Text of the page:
South Carolina Court Cancels Tractor Supply Co.’s Transfer Pricing Strategy

A recent ruling from a South Carolina judge in the Tractor Supply Co. v. S.C. Dep’t of Revenue case highlights the need for substance when implementing state tax savings strategies. The Court’s rejection of Tractor Supply Company’s (TSC) transfer pricing approach resulted in an additional $1.6 million in taxes plus interest and penalties.

TSC is one of the nation’s largest retailers specializing in maintenance products for farmers and ranchers, operating through a network of 1,600 outlets. In an effort to reduce its state tax burden, TSC reallocated taxable income to a new Texas procurement company, employing a policy of charging inventory costs plus a 9.7% profit markup from TSC-Texas to related TSC companies.

The Court was particularly troubled that the company reallocated $300 million of income to the procurement subsidiary on an annual basis when the Texas entity had only incurred an additional $13 million in costs.

KBKG Insight:

The rejection of TSC’s restructuring is a reminder of the importance of substance when implementing tax reduction strategies. The court found little evidence to support the company’s contention that the restructuring had a real business purpose beyond reducing tax liability.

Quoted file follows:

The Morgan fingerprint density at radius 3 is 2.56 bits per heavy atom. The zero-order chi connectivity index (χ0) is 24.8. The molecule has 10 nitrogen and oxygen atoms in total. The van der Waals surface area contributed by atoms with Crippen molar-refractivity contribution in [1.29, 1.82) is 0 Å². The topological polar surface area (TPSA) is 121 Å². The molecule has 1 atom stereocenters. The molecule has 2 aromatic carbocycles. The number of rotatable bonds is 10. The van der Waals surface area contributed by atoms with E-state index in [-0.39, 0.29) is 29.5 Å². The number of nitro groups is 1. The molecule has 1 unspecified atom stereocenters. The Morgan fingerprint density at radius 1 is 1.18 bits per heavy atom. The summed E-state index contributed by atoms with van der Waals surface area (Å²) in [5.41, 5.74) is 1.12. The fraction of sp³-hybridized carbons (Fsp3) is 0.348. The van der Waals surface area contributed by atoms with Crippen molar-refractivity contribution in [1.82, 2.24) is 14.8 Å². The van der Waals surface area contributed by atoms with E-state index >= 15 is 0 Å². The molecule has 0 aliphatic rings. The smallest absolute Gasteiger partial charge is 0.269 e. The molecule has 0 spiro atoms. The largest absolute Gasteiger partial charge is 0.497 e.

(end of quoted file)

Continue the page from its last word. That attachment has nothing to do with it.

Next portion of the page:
As an example, one of the documents in evidence included TSC’s board meeting minutes. The board minutes labeled the program as a “tax restructuring,” with few details on operational changes.

TSC did engage a global accounting firm to establish pricing for the new TSC-Texas subsidiary. Unfortunately for TSC, the judge concluded that the transfer pricing study was primarily prepared for tax planning purposes, resulting in a “flawed and unreliable” report.

Although South Carolina is a separate entity state, auditors can enforce combined unitary reporting if the income allocated to South Carolina is deemed unreasonable.

Key Takeaways:

    • This South Carolina case highlights the importance of substance when implementing a new transfer pricing approach
    • If a transfer pricing study is not convincing from an outsider’s perspective, the study will not likely serve as sufficient support during an audit
    • Governments do notice when companies reallocate significant profits from one location to another without sufficient explanations
    • We expect other states to use the TSC case as a template for challenging similarly tax-motivated state tax structures

Transfer pricing is a highly contentious issue for companies with cross-border transactions, both state and internationally. KBKG has a proven track record of trusted advice that assists clients with complicated situations. We focus on helping clients optimize cash flow and reduce tax rates while managing audit risks.